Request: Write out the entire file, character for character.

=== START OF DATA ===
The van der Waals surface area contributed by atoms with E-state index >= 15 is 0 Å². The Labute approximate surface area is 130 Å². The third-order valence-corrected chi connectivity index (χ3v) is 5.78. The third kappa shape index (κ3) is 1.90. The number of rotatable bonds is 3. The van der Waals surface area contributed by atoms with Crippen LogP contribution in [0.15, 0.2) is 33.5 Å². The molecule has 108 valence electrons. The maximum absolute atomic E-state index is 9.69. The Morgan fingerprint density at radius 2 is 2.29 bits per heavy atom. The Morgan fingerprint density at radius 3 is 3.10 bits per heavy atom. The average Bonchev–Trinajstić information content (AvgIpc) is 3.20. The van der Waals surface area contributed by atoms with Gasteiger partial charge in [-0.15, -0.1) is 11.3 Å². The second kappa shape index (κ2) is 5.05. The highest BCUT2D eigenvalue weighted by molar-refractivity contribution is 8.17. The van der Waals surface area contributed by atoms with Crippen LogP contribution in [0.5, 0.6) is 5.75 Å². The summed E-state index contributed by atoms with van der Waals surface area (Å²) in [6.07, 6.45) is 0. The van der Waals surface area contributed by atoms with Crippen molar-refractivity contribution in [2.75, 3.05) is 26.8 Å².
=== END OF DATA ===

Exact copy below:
The van der Waals surface area contributed by atoms with E-state index >= 15 is 0 Å². The Labute approximate surface area is 130 Å². The third-order valence-corrected chi connectivity index (χ3v) is 5.78. The third kappa shape index (κ3) is 1.90. The number of rotatable bonds is 3. The van der Waals surface area contributed by atoms with Crippen LogP contribution in [0.15, 0.2) is 33.5 Å². The molecule has 108 valence electrons. The maximum absolute atomic E-state index is 9.69. The Morgan fingerprint density at radius 2 is 2.29 bits per heavy atom. The Morgan fingerprint density at radius 3 is 3.10 bits per heavy atom. The average Bonchev–Trinajstić information content (AvgIpc) is 3.20. The van der Waals surface area contributed by atoms with Gasteiger partial charge in [-0.15, -0.1) is 11.3 Å². The second kappa shape index (κ2) is 5.05. The highest BCUT2D eigenvalue weighted by molar-refractivity contribution is 8.17. The van der Waals surface area contributed by atoms with Crippen LogP contribution in [0.5, 0.6) is 5.75 Å². The summed E-state index contributed by atoms with van der Waals surface area (Å²) in [6.07, 6.45) is 0. The van der Waals surface area contributed by atoms with Crippen molar-refractivity contribution in [2.75, 3.05) is 26.8 Å².